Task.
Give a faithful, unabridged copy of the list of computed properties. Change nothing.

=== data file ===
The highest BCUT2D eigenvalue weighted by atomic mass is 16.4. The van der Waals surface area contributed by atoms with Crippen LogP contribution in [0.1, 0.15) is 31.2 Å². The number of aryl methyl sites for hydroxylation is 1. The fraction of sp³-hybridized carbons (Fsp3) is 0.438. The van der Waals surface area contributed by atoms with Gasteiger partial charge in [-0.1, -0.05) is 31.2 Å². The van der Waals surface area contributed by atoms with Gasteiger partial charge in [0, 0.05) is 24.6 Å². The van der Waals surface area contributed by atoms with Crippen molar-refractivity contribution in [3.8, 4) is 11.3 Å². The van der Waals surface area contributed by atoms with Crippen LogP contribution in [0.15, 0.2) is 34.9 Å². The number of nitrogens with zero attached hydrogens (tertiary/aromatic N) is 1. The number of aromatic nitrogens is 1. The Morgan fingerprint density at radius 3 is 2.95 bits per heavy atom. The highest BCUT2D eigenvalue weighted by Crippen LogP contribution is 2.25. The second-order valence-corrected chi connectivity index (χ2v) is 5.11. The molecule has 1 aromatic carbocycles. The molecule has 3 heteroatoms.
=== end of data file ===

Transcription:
The highest BCUT2D eigenvalue weighted by atomic mass is 16.4. The van der Waals surface area contributed by atoms with Crippen LogP contribution in [0.1, 0.15) is 31.2 Å². The number of aryl methyl sites for hydroxylation is 1. The fraction of sp³-hybridized carbons (Fsp3) is 0.438. The van der Waals surface area contributed by atoms with Gasteiger partial charge in [-0.1, -0.05) is 31.2 Å². The van der Waals surface area contributed by atoms with Gasteiger partial charge in [0, 0.05) is 24.6 Å². The van der Waals surface area contributed by atoms with Crippen molar-refractivity contribution in [3.8, 4) is 11.3 Å². The van der Waals surface area contributed by atoms with Crippen LogP contribution in [0.15, 0.2) is 34.9 Å². The number of nitrogens with zero attached hydrogens (tertiary/aromatic N) is 1. The number of aromatic nitrogens is 1. The Morgan fingerprint density at radius 3 is 2.95 bits per heavy atom. The highest BCUT2D eigenvalue weighted by Crippen LogP contribution is 2.25. The second-order valence-corrected chi connectivity index (χ2v) is 5.11. The molecule has 1 aromatic carbocycles. The molecule has 3 heteroatoms.